Enbridge (NYSE:ENB) is the largest energy infrastructure company in North America. It operates a diverse set of businesses including oil and gas pipelines, utilities, renewable power plants, and a whole host of other assets. That said, despite the diversity of its asset base, at its core Enbridge is an oil pipeline company, which is how it makes most of its money. Here's a closer look at that segment and what to expect from it in the future.

The oil superhighway

Last year Enbridge generated 7.5 billion Canadian dollars ($5.9 billion) in earnings before interest and taxes (EBIT) on a pro forma basis that includes the recently closed acquisition of Spectra Energy. Of that amount, 50% came from its liquids pipelines segment. That percentage had been over 75% as recently as 2015, but has come down thanks to the addition of the gas-focused Spectra to its portfolio.

Oil pipeline cutting across a rugged mountain.

Image source: Getty Images.

One reason why Enbridge makes so much money operating oil pipelines is that it runs the longest and most sophisticated crude oil and liquids transportation system in the world, with 17,511 miles of active pipe. For perspective, that's enough pipe that if laid end-to-end could stretch from the company's headquarters in Calgary to Perth, Australia, with enough pipe left over to go from Calgary to Mexico City and back again. The company currently transports an average of 2.8 million barrels of crude per day across that network, which is 28% of the oil produced in North America. Furthermore, Enbridge supplies about 64% of U.S.-bound Canadian oil exports, which amounts to about 28% of America's total oil imports.

Enbridge collects relatively steady income by operating these pipelines because long-term take-or-pay and cost-over-service agreements underpin the bulk of its assets. As a result, the company has minimal exposure to volume fluctuations since its contracts mandate that it gets paid whether or not customers use the contracted capacity. In fact, only 4% of the company's total EBIT has any direct exposure to volumes.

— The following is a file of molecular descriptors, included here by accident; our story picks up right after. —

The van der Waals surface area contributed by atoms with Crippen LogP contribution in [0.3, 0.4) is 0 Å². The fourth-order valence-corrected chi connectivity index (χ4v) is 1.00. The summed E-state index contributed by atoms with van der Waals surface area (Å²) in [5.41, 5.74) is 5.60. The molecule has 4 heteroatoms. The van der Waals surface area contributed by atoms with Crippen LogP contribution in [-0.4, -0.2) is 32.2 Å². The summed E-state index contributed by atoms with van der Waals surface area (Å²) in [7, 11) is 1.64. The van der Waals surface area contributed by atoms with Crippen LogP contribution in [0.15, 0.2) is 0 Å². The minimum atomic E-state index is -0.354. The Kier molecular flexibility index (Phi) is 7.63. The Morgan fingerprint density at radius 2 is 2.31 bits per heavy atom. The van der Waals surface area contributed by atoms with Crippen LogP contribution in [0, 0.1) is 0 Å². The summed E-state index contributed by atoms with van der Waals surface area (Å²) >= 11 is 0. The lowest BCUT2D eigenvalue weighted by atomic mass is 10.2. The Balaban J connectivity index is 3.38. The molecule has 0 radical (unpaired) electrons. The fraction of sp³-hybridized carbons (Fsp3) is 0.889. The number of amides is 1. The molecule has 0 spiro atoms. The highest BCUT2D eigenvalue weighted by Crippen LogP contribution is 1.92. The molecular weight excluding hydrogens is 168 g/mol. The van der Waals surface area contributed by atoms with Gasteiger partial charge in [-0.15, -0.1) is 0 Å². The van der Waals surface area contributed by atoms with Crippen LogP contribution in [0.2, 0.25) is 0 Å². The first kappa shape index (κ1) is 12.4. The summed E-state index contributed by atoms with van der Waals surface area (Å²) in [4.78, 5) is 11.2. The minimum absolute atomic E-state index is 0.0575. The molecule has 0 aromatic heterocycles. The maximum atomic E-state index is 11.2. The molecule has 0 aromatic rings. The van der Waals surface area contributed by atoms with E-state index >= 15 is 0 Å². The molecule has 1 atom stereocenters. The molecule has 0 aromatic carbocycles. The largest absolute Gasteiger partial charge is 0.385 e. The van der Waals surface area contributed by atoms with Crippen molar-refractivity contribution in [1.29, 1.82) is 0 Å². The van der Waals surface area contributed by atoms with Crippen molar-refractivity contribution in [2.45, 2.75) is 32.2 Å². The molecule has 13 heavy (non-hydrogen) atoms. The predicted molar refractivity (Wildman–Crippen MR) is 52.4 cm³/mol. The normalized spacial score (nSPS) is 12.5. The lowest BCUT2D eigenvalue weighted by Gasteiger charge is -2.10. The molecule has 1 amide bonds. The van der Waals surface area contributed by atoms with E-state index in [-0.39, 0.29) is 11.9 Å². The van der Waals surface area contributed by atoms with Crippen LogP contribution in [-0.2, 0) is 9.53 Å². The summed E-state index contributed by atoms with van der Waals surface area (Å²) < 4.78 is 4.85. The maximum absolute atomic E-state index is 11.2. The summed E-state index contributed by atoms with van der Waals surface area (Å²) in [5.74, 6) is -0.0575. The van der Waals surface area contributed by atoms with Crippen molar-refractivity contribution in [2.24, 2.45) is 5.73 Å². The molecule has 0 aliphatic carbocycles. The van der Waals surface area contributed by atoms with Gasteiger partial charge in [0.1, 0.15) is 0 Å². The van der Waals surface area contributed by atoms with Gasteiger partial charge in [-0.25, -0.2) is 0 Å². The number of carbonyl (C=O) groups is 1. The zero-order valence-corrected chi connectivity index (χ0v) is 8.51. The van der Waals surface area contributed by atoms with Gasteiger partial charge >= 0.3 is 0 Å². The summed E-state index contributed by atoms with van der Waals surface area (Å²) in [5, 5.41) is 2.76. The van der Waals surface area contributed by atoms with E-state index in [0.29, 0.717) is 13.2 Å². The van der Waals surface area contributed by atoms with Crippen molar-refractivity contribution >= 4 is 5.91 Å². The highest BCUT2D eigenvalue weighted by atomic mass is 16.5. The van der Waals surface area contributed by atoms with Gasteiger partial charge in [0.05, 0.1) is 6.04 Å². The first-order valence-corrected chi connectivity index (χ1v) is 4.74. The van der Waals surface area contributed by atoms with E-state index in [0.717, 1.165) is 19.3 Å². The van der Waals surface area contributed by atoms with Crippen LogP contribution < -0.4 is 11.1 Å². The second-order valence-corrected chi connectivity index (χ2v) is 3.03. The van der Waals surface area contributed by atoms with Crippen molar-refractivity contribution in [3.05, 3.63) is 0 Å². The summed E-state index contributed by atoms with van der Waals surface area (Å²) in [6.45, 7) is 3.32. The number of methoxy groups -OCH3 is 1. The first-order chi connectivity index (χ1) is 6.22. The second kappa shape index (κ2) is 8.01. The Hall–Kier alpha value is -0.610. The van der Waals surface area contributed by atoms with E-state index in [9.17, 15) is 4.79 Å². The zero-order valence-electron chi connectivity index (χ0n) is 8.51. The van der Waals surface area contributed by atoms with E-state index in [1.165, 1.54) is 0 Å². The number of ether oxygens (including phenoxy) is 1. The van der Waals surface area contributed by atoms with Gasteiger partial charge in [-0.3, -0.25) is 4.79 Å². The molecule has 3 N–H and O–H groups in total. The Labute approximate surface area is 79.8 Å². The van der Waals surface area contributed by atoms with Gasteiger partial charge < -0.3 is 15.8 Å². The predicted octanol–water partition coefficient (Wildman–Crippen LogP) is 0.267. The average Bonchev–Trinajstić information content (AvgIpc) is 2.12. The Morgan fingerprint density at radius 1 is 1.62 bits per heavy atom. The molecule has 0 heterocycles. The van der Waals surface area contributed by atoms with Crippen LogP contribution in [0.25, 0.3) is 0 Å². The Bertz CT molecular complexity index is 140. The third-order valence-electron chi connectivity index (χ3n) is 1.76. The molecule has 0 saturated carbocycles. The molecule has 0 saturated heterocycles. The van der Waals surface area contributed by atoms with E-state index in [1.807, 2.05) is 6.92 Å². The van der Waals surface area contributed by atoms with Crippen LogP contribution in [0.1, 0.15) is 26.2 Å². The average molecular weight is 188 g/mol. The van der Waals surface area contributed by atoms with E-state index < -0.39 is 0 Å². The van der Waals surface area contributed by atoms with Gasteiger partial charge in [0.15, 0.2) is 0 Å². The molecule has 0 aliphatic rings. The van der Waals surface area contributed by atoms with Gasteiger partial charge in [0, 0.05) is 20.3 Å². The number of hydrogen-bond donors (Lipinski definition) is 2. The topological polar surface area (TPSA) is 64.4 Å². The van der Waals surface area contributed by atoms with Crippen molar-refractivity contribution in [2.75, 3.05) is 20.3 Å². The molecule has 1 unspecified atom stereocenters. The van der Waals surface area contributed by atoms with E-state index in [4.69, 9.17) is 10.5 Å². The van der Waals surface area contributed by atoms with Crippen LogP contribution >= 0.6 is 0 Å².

Building more toll booths

While Enbridge already holds the title of North America's largest energy infrastructure company, it has no plans to stop expanding. In fact, the company has already secured CA$31 billion ($24.5 billion) of growth projects that should enter service through 2020. The company currently has nine liquids-focused projects underway that account for about half of the value of its backlog. About CA$5.2 billion ($4.1 billion) of its projects should enter service by the end of this year, including Norlite and the Wood Buffalo Extension, which it's building to support Suncor Energy's (NYSE:SU) Fort Hills oil sands project in Canada. The 277-mile Norlite pipeline will ship diluent -- which is a product that makes heavy oil lighter and easier to ship -- to the region so that Suncor can mix it with the bitumen it produces at Fort Hills and then ship the diluted bitumen out of the area via the 66-mile Wood Buffalo Extension.

Meanwhile, Enbridge's largest liquids pipeline project is its Line 3 Replacement, which will return the line up to its original capacity of 760,000 barrels per day after having operated at about 50% for the last several years. The Canadian segment will cost it CA$5.3 billion  ($4.2 billion) while the U.S. portion should run it $2.9 billion. If construction goes as planned, the company should finish the project by the middle of 2019.

Enbridge's current slate projects have the potential to generate more than CA$3.5 billion ($2.8 billion) of earnings on an annualized basis by 2020. The liquids pipelines projects represent about half that growth, with Line 3 alone supplying more than half of the segment's increase. Suffice it to say, liquids pipelines should remain Enbridge's biggest moneymaker unless it makes another significant gas-focused deal.

A key cog supporting the dividend

Enbridge's liquids pipeline segment is vital to the company given that it supplies half of its earnings and is on pace to support a similar share of its growth over the next several years. If everything goes according to plan, then the company should have no problem achieving its long-term dividend growth target to expand the payment by a 10% to 12% compound annual growth rate through 2024. That said, if Enbridge runs into issues along the way, especially with its important Line 3 Replacement project, then it could impact the company's dividend growth forecast. Income investors should keep a close eye on that project.

Matt DiLallo has no position in any stocks mentioned. The Motley Fool owns shares of and recommends Enbridge. The Motley Fool has a disclosure policy.